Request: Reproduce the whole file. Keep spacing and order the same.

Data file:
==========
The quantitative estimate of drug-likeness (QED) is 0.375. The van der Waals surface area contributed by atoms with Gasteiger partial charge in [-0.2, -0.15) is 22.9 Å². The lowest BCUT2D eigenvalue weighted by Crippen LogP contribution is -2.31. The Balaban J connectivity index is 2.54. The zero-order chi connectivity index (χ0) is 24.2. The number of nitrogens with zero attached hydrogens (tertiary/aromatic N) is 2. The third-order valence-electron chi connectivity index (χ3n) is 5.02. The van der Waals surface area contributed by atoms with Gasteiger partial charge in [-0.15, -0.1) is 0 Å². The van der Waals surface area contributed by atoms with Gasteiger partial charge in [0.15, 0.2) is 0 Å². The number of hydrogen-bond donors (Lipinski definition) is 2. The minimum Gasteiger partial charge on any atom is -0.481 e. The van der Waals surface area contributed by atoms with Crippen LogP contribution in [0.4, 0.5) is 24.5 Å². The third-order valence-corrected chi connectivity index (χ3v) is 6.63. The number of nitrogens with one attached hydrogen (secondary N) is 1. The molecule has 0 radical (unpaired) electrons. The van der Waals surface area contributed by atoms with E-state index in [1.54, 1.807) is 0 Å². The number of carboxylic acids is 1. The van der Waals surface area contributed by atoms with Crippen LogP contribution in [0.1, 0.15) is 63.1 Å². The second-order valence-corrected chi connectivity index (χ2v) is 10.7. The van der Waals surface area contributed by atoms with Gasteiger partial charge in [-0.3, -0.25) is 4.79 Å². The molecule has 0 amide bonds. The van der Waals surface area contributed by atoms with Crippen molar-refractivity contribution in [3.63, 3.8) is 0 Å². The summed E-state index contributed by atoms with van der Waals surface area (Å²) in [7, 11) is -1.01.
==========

The quantitative estimate of drug-likeness (QED) is 0.375. The van der Waals surface area contributed by atoms with Gasteiger partial charge in [-0.2, -0.15) is 22.9 Å². The lowest BCUT2D eigenvalue weighted by Crippen LogP contribution is -2.31. The Balaban J connectivity index is 2.54. The zero-order chi connectivity index (χ0) is 24.2. The number of nitrogens with zero attached hydrogens (tertiary/aromatic N) is 2. The third-order valence-electron chi connectivity index (χ3n) is 5.02. The van der Waals surface area contributed by atoms with Gasteiger partial charge in [-0.15, -0.1) is 0 Å². The van der Waals surface area contributed by atoms with Gasteiger partial charge in [0.15, 0.2) is 0 Å². The number of hydrogen-bond donors (Lipinski definition) is 2. The minimum Gasteiger partial charge on any atom is -0.481 e. The van der Waals surface area contributed by atoms with Crippen LogP contribution in [0.4, 0.5) is 24.5 Å². The third-order valence-corrected chi connectivity index (χ3v) is 6.63. The number of nitrogens with one attached hydrogen (secondary N) is 1. The molecule has 0 radical (unpaired) electrons. The van der Waals surface area contributed by atoms with E-state index in [1.54, 1.807) is 0 Å². The number of carboxylic acids is 1. The van der Waals surface area contributed by atoms with Crippen LogP contribution in [0.1, 0.15) is 63.1 Å². The second-order valence-corrected chi connectivity index (χ2v) is 10.7. The van der Waals surface area contributed by atoms with Gasteiger partial charge in [-0.3, -0.25) is 4.79 Å². The molecule has 0 amide bonds. The van der Waals surface area contributed by atoms with Crippen molar-refractivity contribution in [3.63, 3.8) is 0 Å². The summed E-state index contributed by atoms with van der Waals surface area (Å²) in [7, 11) is -1.01.